Steve Carell has come a long way from loving lamp in 2004’s Anchorman. The Massachusetts native was once best known as loveable idiot weatherman Brick Tamland, The Office’s cringey boss Michael Scott and, of course, The 40-Year-Old Virgin. But within a decade he made a name for himself as a go-to actor for more serious dramatic roles with a startling turn in Foxcatcher. As the 55-year-old returns to the big screen with tennis comedy-drama Battle of the Sexes, we look back at Carell’s transition from clown to Oscar-nominee.
Years before making his first waves in Hollywood, Carell was earning a living as a writer and performer on programmes including The Dana Carvey Show, Saturday Night Live and The Daily Show, on which he played a version of himself as a senior correspondent. SNL has of course been an American institution and crucible of comedic talent for decades, and Carell has gone on to become one of its most famous alumni. These small screen experiences helped him hone his comedic style: deadpan delivery but with a propensity to bring the wacky too.
Carell also put a handful of film credits to his name but the Jim Carrey-starring Bruce Almighty proved his breakthrough. Cast in a small role as Bruce’s rival news reporter Evan Baxter, Carell wowed in a hilarious scene where the now all-powerful Bruce humiliates him live on air. The role would lead to a spin-off sequel for his character, the Noah-riffing Evan Almighty in 2007.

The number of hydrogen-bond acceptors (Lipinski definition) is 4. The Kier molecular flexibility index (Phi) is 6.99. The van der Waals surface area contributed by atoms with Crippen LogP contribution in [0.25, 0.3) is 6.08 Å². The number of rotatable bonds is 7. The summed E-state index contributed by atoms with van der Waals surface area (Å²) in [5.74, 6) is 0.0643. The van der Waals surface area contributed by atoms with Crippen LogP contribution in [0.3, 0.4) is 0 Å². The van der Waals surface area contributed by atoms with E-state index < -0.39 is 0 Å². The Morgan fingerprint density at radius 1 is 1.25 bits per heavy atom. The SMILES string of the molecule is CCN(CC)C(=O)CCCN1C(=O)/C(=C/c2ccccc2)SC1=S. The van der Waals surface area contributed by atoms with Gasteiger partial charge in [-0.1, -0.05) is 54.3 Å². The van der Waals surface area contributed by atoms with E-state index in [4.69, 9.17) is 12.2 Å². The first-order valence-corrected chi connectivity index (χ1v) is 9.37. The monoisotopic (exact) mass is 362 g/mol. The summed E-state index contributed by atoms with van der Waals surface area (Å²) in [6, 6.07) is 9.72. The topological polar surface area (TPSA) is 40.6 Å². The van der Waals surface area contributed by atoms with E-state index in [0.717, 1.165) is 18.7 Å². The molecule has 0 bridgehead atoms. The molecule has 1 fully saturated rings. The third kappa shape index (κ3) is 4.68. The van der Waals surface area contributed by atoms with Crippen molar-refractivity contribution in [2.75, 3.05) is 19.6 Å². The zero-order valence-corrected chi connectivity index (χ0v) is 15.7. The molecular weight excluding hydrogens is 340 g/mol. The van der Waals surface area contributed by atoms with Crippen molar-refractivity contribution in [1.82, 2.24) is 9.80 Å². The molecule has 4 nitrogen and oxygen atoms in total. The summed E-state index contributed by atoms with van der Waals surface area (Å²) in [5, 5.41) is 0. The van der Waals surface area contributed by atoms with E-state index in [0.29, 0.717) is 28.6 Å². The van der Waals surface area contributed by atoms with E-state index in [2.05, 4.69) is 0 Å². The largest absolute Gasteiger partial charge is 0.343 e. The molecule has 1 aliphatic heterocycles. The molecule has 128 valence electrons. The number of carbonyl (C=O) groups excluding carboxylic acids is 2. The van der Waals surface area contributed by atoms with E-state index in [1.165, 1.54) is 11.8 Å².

Soon after, Carell would be back in the newsroom as everyone’s favourite weatherman with an IQ of 48, Brick Tamland, in endlessly quotable comedy classic Anchorman: The Legend of Ron Burgundy. From extending invites to the pants party to killing a guy with a trident, Carell clearly had a ball being gloriously stupid for 90 minutes.
After these breakout roles, Steven John Carell started on a journey to superstardom in 2005, landing the lead – ‘world’s greatest boss’ Michael Scott – in the American remake of The Office and starring in Judd Apatow comedy The 40-Year-Old Virgin. The latter saw him largely playing the straight man in a range of crazy situations, his low-key believability offset by Seth Rogen, Paul Rudd and Elizabeth Banks propelling the comedy.
Dipping a toe in dramatic waters
A year later came Carell’s first surprisingly dark performance, as successful yet depressed academic Frank in indie hit Little Miss Sunshine. We meet Frank after a failed suicide attempt, a tough ask for an actor previously known for comedy, but Carell imbues Frank with sadness, fragility and intelligence before absolutely selling his character’s move towards acceptance and cautious optimism. It was a casting gamble, with Bill Murray and Robin Williams initially preferred for the part. Co-director Valerie Faris admitted: “We didn’t know he could do this based upon what he had done. But when we met with him … he was right on the same page with us.” But Carell had nailed it, fitting in perfectly in an ensemble piece that balanced tragedy and comedy on a knife edge. It would come to be a speciality of Carell’s.